Baltimore City Announces 5000th Pair of Free Glasses Delivered to Students through Vision for Baltimore


Citywide partnership will serve all elementary and middle City Schools by 2019

BALTIMORE, MD (December 10, 2018) – City officials and a cohort of partners mark another major milestone today as they celebrate the 5,000th pair of glasses provided through the Vision for Baltimore program to Baltimore City Public Schools students.

Launched in May 2016, Vision for Baltimore is a partnership convened by the Baltimore City Health Department with Baltimore City Public Schools, Johns Hopkins University, nonprofit provider Vision To Learn, and lifestyle brand Warby Parker that ensures elementary and middle school students across Baltimore receive glasses, regardless of a family’s ability to pay.

“As a City, we have to not only build better schools, but also ensure our students have everything they need to be successful in school and in life,” said Mayor Catherine E. Pugh. “Vision for Baltimore is a testament to the power of public-private collaborations and will make a real difference to improve performance, engagement, and opportunity for our young people.”

Maryland law requires students in pre-kindergarten, first grade, and eighth grade to receive basic vision screenings. However, challenges, such as lack of transportation and limited access to vision providers, can create barriers to a student’s ability to receive vision care.

Vision for Baltimore improves access to this essential learning tool by bringing comprehensive care directly to students in schools. Through the program, all students in pre-kindergarten through grade eight receive a basic vision screening. If a student does not pass the initial screening, he or she is eligible for a vision exam. Glasses are then provided for those who need them–at no out-of-pocket cost to families. Students in need of additional care – including case management – are referred to further treatment.

“We owe it to our children to provide them the best opportunity to succeed,” said Interim Baltimore City Health Commissioner Mary Beth Haller. “This important initiative breaks down barriers by providing every public elementary and middle school child with the opportunity for free eye screenings, exams and glasses—at school, without scheduling challenges for their parents or caregivers.”

Since its inception two years ago, the program has served 103 schools across the school district. More than 45,000 students were screened, and more than 6,000 students received eye exams.

Today, the 5000th pair of glasses was given to a student at Commodore John Rodgers School.

“Glasses can make a huge difference for students – I know they did for me,” said City Schools CEO Sonja Brookins Santelises. “Thank you to all of our wonderful partners on reaching this milestone. Together, we’ve helped 5,000 young people in Baltimore do better in school and lead healthier lives, and I look forward to helping many more.”

Since 2012, nonprofit partner Vision To Learn has provided children with eye exams and glasses, all free of charge, in communities throughout California, Delaware, Hawaii and Iowa. The project in Baltimore is Vision To Learn's largest operation on the East Coast.

"Vision To Learn is proud to provide free eye exams and glasses to students in need in over 300 cities in 13 states,” said Ann Hollister, President, Vision to Learn. “Vision To Learn has brought national funding and worked with local partners like the Baltimore City Health Department, Baltimore City Public Schools, Johns Hopkins Wilmer Eye Institute, and Warby Parker, to build a high-quality program in Baltimore, helping thousands of students succeed in school and in life."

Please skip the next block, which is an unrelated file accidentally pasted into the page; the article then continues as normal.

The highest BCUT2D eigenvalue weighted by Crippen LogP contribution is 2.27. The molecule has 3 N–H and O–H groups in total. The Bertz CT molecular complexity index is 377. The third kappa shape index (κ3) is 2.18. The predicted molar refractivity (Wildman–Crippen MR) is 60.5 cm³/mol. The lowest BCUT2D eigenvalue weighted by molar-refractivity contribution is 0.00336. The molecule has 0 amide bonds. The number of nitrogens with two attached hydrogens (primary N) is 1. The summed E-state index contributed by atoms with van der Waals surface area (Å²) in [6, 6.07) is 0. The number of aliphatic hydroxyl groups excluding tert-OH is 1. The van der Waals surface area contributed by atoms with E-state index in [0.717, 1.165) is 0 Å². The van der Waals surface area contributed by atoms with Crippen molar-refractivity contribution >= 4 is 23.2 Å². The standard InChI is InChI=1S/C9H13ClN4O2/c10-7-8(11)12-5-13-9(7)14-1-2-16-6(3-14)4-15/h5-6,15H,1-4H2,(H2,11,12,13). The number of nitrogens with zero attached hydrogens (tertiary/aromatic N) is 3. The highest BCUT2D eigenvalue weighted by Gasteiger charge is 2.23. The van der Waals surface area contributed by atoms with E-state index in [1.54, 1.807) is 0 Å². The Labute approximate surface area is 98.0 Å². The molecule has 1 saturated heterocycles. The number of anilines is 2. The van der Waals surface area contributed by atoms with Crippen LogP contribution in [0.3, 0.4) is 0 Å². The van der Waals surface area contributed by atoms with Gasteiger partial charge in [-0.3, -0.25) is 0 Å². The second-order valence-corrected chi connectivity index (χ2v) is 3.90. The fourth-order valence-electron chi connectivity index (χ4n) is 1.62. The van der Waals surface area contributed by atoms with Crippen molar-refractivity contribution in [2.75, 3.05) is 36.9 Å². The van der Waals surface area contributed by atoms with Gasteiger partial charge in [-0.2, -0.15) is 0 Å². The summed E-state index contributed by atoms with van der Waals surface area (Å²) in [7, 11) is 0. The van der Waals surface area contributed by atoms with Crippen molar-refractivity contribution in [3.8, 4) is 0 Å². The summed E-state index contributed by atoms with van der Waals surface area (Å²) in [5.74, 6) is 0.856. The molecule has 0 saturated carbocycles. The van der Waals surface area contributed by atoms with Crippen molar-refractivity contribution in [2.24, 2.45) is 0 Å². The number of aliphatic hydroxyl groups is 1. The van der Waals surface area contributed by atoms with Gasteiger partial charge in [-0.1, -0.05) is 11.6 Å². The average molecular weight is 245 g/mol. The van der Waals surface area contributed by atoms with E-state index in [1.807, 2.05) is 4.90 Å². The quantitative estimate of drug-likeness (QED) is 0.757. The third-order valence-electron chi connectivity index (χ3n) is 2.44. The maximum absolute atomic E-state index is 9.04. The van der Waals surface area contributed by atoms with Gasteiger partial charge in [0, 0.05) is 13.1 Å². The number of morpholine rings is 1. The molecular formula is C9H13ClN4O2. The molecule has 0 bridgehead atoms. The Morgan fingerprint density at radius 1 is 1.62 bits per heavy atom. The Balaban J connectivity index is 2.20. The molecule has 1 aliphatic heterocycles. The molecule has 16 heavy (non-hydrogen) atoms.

A Johns Hopkins University research team, led by Dr. Robert Slavin from the School of Education and Dr. Megan Collins, Dr. David Friedman and Dr. Michael Repka from the Wilmer Eye Institute, is evaluating the program and study its impact on academic performance. The researchers hypothesize that the services provided through the program will improve academic performance for many students.

“For Johns Hopkins, this partnership reflects our deep commitment to harnessing our research and resources to directly improve the lives of our neighbors here in Baltimore. The Vision for Baltimore program embodies the kind of collaborative effort that is possible in this city to fix a seemingly intractable, systemic problem,” said President Ronald J. Daniels. “Together with civic leaders, philanthropies, our researchers, and Hopkins alumni-founded Warby Parker, we are able to help students see and expand their educational opportunities. We are delighted to play a part in forging this Baltimore success story, one pair of glasses, one student at a time.”

The initial years of Vision for Baltimore are funded thanks to support from the Abell Foundation, the Annie E. Casey Foundation, the Hackerman Family, the Aaron and Lillie Straus Foundation, Congressman John K. Delaney, April McClain-Delaney and the Capital Source Foundation, and the Eli and Edythe Broad Foundation. Glasses for the program are donated by Warby Parker.

"This new milestone means that even more schoolchildren in Baltimore now have the glasses they need to excel in school. While vision impairment remains the most prevalent disabling condition among children in the United States, we are optimistic about the future because of the hard work and success of the Vision for Baltimore program," said Warby Parker co-Founder and co-CEO Dave Gilboa. 

As a special thank you to Baltimore City educators, Warby Parker will be hosting a thank you event at the Warby Parker store from 3-9 p.m. with a 20% discount and happy hour from 5-7pm on Monday, December 10.

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